What a solemn and striking admonition to youth is that inscribed on the dial at All Souls, Oxford—“Pereunt et imputantur”—the hours perish, and are laid to our charge.  Time is the only little fragment of Eternity that belongs to man; and, like life, it can never be recalled.  “In the dissipation of worldly treasure,” says Jackson of Exeter, “the frugality of the future may balance the extravagance of the past; but who can say, ‘I will take from minutes to-morrow to compensate for those I have lost to-day’?” Melancthon noted down the time lost by him, that he might thereby reanimate his industry, and not lose an hour.  An Italian scholar put over his door an inscription intimating that whosoever remained there should join in his labors.  “We are afraid,” said some visitors to Baxter, “that we break in upon your time.”  “To be sure you do,” replied the disturbed and blunt divine.  Time was the estate out of which these great workers, and all other workers, formed that rich treasury of thoughts and deeds which they have left to their successors.

The mere drudgery undergone by some men in carrying on their undertakings has been something extraordinary, but the drudgery they regarded as the price of success.  Addison amassed as much as three folios of manuscript materials before he began his ‘Spectator.’  Newton wrote his ‘Chronology’ fifteen times over before he was satisfied with it; and Gibbon wrote out his ‘Memoir’ nine times.  Hale studied for many years at the rate of sixteen hours a day, and when wearied with the study of the law, he would recreate himself with philosophy and the study of the mathematics.  Hume wrote thirteen hours a day while preparing his ‘History of England.’  Montesquieu, speaking of one part of his writings, said to a friend, “You will read it in a few hours; but I assure you it has cost me so much labor that it has whitened my hair.”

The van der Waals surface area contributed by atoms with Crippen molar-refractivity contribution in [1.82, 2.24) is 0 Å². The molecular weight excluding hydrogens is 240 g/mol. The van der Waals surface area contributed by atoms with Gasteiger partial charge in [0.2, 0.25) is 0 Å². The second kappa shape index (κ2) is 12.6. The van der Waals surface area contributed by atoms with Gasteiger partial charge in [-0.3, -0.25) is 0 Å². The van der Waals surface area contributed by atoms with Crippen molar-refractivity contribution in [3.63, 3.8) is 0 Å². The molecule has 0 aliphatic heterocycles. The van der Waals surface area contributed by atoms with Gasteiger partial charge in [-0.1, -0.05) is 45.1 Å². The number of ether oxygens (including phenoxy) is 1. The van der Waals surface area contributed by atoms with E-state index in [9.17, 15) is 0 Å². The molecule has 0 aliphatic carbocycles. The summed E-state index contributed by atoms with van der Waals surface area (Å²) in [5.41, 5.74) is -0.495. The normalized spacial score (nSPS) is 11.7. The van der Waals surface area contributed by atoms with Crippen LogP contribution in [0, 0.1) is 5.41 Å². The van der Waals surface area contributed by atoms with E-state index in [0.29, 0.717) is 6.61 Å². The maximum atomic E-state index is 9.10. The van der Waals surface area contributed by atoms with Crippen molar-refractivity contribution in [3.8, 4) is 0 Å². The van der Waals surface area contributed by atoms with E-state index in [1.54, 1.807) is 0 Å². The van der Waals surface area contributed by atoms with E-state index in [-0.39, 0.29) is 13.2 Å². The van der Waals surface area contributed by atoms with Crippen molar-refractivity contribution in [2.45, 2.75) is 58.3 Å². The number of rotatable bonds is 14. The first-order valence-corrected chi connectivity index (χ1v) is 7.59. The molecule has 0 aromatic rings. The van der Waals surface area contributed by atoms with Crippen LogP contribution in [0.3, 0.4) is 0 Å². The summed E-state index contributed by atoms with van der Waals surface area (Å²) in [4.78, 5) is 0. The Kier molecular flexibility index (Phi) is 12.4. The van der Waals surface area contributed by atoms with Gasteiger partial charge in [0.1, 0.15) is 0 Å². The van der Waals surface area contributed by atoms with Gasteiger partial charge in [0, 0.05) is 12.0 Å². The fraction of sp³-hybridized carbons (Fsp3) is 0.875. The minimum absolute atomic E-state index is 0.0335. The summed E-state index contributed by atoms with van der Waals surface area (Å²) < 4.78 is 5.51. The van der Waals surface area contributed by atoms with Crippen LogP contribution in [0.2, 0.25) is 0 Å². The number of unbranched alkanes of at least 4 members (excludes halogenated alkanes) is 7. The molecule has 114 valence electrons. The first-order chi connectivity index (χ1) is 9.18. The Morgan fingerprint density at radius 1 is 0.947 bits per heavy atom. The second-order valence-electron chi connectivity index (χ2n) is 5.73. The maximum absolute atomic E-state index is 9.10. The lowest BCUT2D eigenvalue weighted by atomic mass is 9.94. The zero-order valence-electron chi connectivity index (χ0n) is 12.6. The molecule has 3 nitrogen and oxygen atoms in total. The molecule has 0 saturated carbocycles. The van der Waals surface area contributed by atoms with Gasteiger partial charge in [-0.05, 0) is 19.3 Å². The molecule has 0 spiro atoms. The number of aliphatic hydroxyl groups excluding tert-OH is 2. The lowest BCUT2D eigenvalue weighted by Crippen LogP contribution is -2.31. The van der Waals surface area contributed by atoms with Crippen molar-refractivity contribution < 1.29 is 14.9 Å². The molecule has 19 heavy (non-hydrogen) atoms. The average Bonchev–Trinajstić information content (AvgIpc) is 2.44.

The practice of writing down thoughts and facts for the purpose of holding them fast and preventing their escape into the dim region of forgetfulness, has been much resorted to by thoughtful and studious men.  Lord Bacon left behind him many manuscripts entitled “Sudden thoughts set down for use.”  Erskine made great extracts from Burke; and Eldon copied Coke upon Littleton twice over with his own hand, so that the book became, as it were, part of his own mind.  The late Dr. Pye Smith, when apprenticed to his father as a bookbinder, was accustomed to make copious memoranda of all the books he read, with extracts and criticisms.  This indomitable industry in collecting materials distinguished him through life, his biographer describing him as “always at work, always in advance, always accumulating.”  These note-books afterwards proved, like Richter’s “quarries,” the great storehouse from which he drew his illustrations.